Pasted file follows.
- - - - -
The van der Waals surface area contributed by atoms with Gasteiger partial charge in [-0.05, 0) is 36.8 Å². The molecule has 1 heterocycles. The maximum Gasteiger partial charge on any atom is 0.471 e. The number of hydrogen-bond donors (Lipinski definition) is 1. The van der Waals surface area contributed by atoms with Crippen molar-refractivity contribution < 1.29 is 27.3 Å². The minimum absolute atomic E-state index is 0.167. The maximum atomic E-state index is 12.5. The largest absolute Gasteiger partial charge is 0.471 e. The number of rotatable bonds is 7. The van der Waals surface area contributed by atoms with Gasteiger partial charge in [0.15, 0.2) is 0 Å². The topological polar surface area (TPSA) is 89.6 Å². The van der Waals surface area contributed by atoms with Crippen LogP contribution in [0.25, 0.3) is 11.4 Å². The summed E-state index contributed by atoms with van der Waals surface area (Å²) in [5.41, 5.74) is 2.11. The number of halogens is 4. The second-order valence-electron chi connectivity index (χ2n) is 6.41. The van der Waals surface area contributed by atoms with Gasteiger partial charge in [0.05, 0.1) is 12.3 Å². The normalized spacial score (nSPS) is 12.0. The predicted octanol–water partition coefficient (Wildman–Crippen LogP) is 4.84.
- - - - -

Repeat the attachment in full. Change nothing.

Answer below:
The van der Waals surface area contributed by atoms with Gasteiger partial charge in [-0.05, 0) is 36.8 Å². The molecule has 1 heterocycles. The maximum Gasteiger partial charge on any atom is 0.471 e. The number of hydrogen-bond donors (Lipinski definition) is 1. The van der Waals surface area contributed by atoms with Crippen molar-refractivity contribution < 1.29 is 27.3 Å². The minimum absolute atomic E-state index is 0.167. The maximum atomic E-state index is 12.5. The largest absolute Gasteiger partial charge is 0.471 e. The number of rotatable bonds is 7. The van der Waals surface area contributed by atoms with Gasteiger partial charge in [0.15, 0.2) is 0 Å². The topological polar surface area (TPSA) is 89.6 Å². The van der Waals surface area contributed by atoms with Crippen LogP contribution in [0.25, 0.3) is 11.4 Å². The summed E-state index contributed by atoms with van der Waals surface area (Å²) in [5.41, 5.74) is 2.11. The number of halogens is 4. The second-order valence-electron chi connectivity index (χ2n) is 6.41. The van der Waals surface area contributed by atoms with Gasteiger partial charge in [0.05, 0.1) is 12.3 Å². The normalized spacial score (nSPS) is 12.0. The predicted octanol–water partition coefficient (Wildman–Crippen LogP) is 4.84.